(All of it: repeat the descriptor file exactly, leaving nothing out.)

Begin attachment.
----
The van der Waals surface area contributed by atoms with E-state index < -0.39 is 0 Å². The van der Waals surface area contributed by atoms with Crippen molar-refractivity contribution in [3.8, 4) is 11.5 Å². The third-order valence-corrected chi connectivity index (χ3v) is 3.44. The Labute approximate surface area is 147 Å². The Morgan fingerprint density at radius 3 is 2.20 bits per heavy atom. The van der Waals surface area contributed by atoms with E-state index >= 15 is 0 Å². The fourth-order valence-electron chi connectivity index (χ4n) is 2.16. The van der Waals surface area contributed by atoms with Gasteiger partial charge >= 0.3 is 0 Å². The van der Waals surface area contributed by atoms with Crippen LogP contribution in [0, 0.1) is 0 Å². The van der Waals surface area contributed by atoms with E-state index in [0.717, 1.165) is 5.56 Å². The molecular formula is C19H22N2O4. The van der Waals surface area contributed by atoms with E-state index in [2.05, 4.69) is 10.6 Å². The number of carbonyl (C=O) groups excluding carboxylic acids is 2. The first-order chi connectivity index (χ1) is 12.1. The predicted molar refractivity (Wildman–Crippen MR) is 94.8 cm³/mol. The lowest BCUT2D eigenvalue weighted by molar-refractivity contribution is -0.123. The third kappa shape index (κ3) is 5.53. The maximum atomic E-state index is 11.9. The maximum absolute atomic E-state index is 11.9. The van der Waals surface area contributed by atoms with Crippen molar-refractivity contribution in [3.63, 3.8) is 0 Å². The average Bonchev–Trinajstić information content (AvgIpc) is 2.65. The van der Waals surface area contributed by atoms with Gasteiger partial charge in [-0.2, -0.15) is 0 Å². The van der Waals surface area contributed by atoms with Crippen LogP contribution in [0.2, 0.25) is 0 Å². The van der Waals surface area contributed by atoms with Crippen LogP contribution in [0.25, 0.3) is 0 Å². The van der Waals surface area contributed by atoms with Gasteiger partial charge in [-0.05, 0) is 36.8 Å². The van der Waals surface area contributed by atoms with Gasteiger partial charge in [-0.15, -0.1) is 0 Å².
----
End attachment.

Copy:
The van der Waals surface area contributed by atoms with E-state index < -0.39 is 0 Å². The van der Waals surface area contributed by atoms with Crippen molar-refractivity contribution in [3.8, 4) is 11.5 Å². The third-order valence-corrected chi connectivity index (χ3v) is 3.44. The Labute approximate surface area is 147 Å². The Morgan fingerprint density at radius 3 is 2.20 bits per heavy atom. The van der Waals surface area contributed by atoms with E-state index >= 15 is 0 Å². The fourth-order valence-electron chi connectivity index (χ4n) is 2.16. The van der Waals surface area contributed by atoms with Gasteiger partial charge >= 0.3 is 0 Å². The van der Waals surface area contributed by atoms with Crippen LogP contribution in [0, 0.1) is 0 Å². The van der Waals surface area contributed by atoms with E-state index in [0.717, 1.165) is 5.56 Å². The molecular formula is C19H22N2O4. The van der Waals surface area contributed by atoms with E-state index in [2.05, 4.69) is 10.6 Å². The number of carbonyl (C=O) groups excluding carboxylic acids is 2. The first-order chi connectivity index (χ1) is 12.1. The predicted molar refractivity (Wildman–Crippen MR) is 94.8 cm³/mol. The lowest BCUT2D eigenvalue weighted by molar-refractivity contribution is -0.123. The third kappa shape index (κ3) is 5.53. The maximum atomic E-state index is 11.9. The maximum absolute atomic E-state index is 11.9. The van der Waals surface area contributed by atoms with Crippen molar-refractivity contribution in [3.63, 3.8) is 0 Å². The average Bonchev–Trinajstić information content (AvgIpc) is 2.65. The van der Waals surface area contributed by atoms with Gasteiger partial charge in [-0.2, -0.15) is 0 Å². The van der Waals surface area contributed by atoms with Crippen LogP contribution in [0.2, 0.25) is 0 Å². The van der Waals surface area contributed by atoms with Crippen LogP contribution in [0.25, 0.3) is 0 Å². The van der Waals surface area contributed by atoms with Gasteiger partial charge in [-0.05, 0) is 36.8 Å². The van der Waals surface area contributed by atoms with Gasteiger partial charge in [-0.15, -0.1) is 0 Å².